Introduction: Covishield is the vaccine developed by Oxford University & Astra Zeneca. It’s codename is AZD1222. The vaccine is marketed by the Serum Institute of India in India.

Country of Origin: United Kingdom

Manufacturer: Oxford University & Astra Zeneca

Vaccine Type: viral vector vaccine

Working Mechanism: The Oxford-AstraZeneca vaccine is a viral vector vaccine.This vaccine uses double-stranded DNA to send genetic instructions for building the spike protein. The researchers added the gene for the coronavirus spike protein to another virus called an adenovirus (ChAdOx1). It can enter cells, but can’t multiply inside them. Once vaccine is injected the adenoviruses bump into cells and gets engulfed by the cell in a bubble and pulls it inside. The adenovirus escapes from the bubble and travels to (nucleus) where, the cell’s DNA is stored. The gene for the coronavirus spike protein can be read by the cell and copied into a molecule, mRNA. Then cells start making spike proteins which eventually triggers a strong immune response in the body. The debriss of the vaccinated cells can also be taken up by antigen presenting cells.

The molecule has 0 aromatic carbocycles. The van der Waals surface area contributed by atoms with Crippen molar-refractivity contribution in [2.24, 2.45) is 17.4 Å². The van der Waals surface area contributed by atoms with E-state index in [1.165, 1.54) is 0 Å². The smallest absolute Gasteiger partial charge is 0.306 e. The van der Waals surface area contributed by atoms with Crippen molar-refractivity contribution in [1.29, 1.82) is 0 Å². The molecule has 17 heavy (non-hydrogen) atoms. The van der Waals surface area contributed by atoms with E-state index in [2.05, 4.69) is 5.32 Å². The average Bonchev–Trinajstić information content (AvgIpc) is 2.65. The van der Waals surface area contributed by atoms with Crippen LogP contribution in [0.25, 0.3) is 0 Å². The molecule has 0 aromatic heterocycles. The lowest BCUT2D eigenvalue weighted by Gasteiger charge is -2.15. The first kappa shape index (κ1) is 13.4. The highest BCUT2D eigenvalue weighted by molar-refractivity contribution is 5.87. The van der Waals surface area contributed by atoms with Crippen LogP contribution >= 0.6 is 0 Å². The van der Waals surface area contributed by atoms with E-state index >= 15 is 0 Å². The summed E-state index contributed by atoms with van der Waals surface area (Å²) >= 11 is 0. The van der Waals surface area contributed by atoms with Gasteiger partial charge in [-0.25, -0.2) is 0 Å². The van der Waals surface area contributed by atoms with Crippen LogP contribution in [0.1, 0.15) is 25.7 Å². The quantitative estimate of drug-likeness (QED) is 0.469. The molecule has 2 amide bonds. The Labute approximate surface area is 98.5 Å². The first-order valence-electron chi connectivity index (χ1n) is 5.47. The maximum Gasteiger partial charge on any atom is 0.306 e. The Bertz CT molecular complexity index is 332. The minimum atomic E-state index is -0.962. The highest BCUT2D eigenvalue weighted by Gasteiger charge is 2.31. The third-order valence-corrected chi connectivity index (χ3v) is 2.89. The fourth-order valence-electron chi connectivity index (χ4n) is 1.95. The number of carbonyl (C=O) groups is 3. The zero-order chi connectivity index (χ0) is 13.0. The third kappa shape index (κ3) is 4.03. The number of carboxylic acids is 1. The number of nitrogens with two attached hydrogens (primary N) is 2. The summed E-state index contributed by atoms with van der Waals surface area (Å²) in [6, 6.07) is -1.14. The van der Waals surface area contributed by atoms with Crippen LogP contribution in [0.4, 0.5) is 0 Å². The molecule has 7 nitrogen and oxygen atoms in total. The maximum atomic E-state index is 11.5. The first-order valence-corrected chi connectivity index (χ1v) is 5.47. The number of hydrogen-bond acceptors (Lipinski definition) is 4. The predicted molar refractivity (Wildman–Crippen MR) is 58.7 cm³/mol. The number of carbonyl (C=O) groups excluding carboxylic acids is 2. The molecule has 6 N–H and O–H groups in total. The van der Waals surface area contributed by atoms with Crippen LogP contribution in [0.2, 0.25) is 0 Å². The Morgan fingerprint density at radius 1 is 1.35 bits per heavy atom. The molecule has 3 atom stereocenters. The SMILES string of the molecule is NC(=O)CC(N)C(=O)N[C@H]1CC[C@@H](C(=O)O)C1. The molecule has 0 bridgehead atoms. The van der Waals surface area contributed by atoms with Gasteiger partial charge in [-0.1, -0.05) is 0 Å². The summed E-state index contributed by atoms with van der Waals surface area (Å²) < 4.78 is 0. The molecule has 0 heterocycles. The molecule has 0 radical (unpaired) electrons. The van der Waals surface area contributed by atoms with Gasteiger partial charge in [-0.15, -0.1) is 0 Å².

Sputnik V

Introduction: Sputnik V (Gam-COVID-Vac ), was the first COVID-19 vaccine to be registered for use. It has received approval in 67 countries, including India. In May, “Sputnik Light”a one-dose version was authorized for emergency use in Russia.

Country of Origin: Russia

Manufacturer: Gamaleya Research Institute of Epidemiology and Microbiology

Vaccine Type: viral vector vaccine

Working Mechanism: Sputnik V also uses double-stranded DNA like Covishield to send virus’s genetic instructions for building the spike protein. Sputnik V is a viral vector vaccine which uses two human adenoviruses Ad5 and Ad26. The working mechanism is almost same as Covishield.

But hey, how do I decide that which vaccine is best for me?

Well, all the vaccines authorised in India have passed certain safety checks. You do not need to worry about any vaccine. The best vaccine is the one that is first available to you.